Aligarh Muslim University (AMU), which is one of the oldest universities in India, is being harshly criticized because the university has banned women from accessing its main library, Maulana Azad Library (The Times of India). The victimized students were in the Women’s College of AMU, and they were not able to enter the main library on several occasions due to a variety of excuses; such as the road to the library was not safe for girls and female students would distract the male students. (The Star Online)
The university’s vice-chancellor Zameer Uddin Shah said that more boys (up to four times) would attend if they allow girls to go the library. He also justified the act by saying “The issue is not of discipline, but of space. Our library is packed.” (Mail Online) In the same line with the vice-chancellor, the principal of Women’s College, Naima Gulrez added by saying “Have you girls ever seen the library? It is jam-packed with boys. If girls were to be permitted inside the library, the discipline issue might crop up.” In response to this discriminatory act, students in the Women’s College insisted “If space is a problem, we can just borrow books and not sit in the library.” (The Times of India)
The point is that the main library has higher quality of resources compared to the Women’s College library. The university proudly states that its main library is renowned for its invaluable collections of manuscripts and rare books that are available in oriental languages (AMU homepage). As a graduate student and a woman who is blessed to be able to use great resources of the libraries in university, I could only be on the side of the female students. If they are also students of AMU, why are they not allowed to enter the main library? Furthermore, I must post a deeper, fundamental question; why do the women need a permit to use the facility in their own university? Why should female students be used as scapegoats to avoid the overcrowding of the library? Why does the university appear to be concerned about the safety of female students, but not about their education? This stance appears to be an evasive excuse to exclude women. The university guarantees the right to education for male students and protects them from being distracted by female students. Female students should have the fundamental right to education as much as male students do. If the university was established with the purpose of cultivating competent people, it cannot deny the right to education for female students any longer.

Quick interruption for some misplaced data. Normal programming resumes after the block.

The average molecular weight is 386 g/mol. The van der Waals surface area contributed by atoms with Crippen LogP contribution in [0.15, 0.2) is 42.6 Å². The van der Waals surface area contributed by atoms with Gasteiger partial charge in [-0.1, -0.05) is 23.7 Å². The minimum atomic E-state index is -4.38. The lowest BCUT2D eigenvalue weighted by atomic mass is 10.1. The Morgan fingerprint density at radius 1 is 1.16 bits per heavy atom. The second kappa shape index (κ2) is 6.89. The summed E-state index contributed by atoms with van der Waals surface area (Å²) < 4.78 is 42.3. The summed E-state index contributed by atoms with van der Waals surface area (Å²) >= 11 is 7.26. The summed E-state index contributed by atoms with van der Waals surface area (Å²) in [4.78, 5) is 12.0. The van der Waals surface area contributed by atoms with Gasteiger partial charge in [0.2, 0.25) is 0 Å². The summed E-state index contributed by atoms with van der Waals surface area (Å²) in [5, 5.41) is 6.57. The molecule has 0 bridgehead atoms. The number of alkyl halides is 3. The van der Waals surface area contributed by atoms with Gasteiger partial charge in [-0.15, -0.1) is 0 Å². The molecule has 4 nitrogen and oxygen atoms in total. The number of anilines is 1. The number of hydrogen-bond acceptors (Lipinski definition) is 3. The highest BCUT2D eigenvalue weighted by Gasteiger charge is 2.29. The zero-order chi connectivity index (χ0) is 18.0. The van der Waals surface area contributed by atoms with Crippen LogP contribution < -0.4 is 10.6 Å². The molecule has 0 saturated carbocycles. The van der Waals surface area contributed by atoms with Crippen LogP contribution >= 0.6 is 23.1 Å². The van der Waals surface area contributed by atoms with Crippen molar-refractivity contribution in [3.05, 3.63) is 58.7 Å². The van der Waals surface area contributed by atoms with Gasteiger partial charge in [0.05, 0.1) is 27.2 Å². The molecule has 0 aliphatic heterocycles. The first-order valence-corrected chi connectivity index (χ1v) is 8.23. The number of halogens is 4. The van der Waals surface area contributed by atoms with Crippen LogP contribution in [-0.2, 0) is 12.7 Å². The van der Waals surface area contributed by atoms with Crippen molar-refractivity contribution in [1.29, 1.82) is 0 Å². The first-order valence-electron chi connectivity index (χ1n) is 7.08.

I would like to close this post with a piece of writing from an alumna of the Women’s College: “The first time I stepped into the Maulana Azad Library, I was awed by its grandeur. More than that, I felt frustration at not being able to reach out to those shelves, browse through books and borrow a tiny bit of that wealth. It is time that the university stops infantilizing and discriminating against its female students, and starts treating them with equal dignity and respect.” (IBN Live)